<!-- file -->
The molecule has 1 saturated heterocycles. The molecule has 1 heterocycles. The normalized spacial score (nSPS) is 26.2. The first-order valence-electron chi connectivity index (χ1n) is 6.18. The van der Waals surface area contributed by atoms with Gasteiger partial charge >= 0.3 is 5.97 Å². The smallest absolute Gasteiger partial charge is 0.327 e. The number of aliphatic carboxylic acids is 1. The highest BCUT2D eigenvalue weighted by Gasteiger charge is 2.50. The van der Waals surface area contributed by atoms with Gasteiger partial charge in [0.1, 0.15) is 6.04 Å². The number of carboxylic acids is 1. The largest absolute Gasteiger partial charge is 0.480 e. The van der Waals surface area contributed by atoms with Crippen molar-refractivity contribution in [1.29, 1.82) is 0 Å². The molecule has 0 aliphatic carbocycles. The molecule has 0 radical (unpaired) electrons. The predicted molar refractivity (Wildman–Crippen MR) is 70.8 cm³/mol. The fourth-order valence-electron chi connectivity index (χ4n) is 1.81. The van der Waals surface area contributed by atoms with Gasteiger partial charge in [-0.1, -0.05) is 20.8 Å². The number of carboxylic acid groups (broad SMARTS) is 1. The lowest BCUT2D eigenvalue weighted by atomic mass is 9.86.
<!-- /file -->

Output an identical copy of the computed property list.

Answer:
The molecule has 1 saturated heterocycles. The molecule has 1 heterocycles. The normalized spacial score (nSPS) is 26.2. The first-order valence-electron chi connectivity index (χ1n) is 6.18. The van der Waals surface area contributed by atoms with Gasteiger partial charge >= 0.3 is 5.97 Å². The smallest absolute Gasteiger partial charge is 0.327 e. The number of aliphatic carboxylic acids is 1. The highest BCUT2D eigenvalue weighted by Gasteiger charge is 2.50. The van der Waals surface area contributed by atoms with Gasteiger partial charge in [0.1, 0.15) is 6.04 Å². The number of carboxylic acids is 1. The largest absolute Gasteiger partial charge is 0.480 e. The van der Waals surface area contributed by atoms with Crippen molar-refractivity contribution in [1.29, 1.82) is 0 Å². The molecule has 0 aliphatic carbocycles. The molecule has 0 radical (unpaired) electrons. The predicted molar refractivity (Wildman–Crippen MR) is 70.8 cm³/mol. The fourth-order valence-electron chi connectivity index (χ4n) is 1.81. The van der Waals surface area contributed by atoms with Gasteiger partial charge in [-0.1, -0.05) is 20.8 Å². The number of carboxylic acid groups (broad SMARTS) is 1. The lowest BCUT2D eigenvalue weighted by atomic mass is 9.86.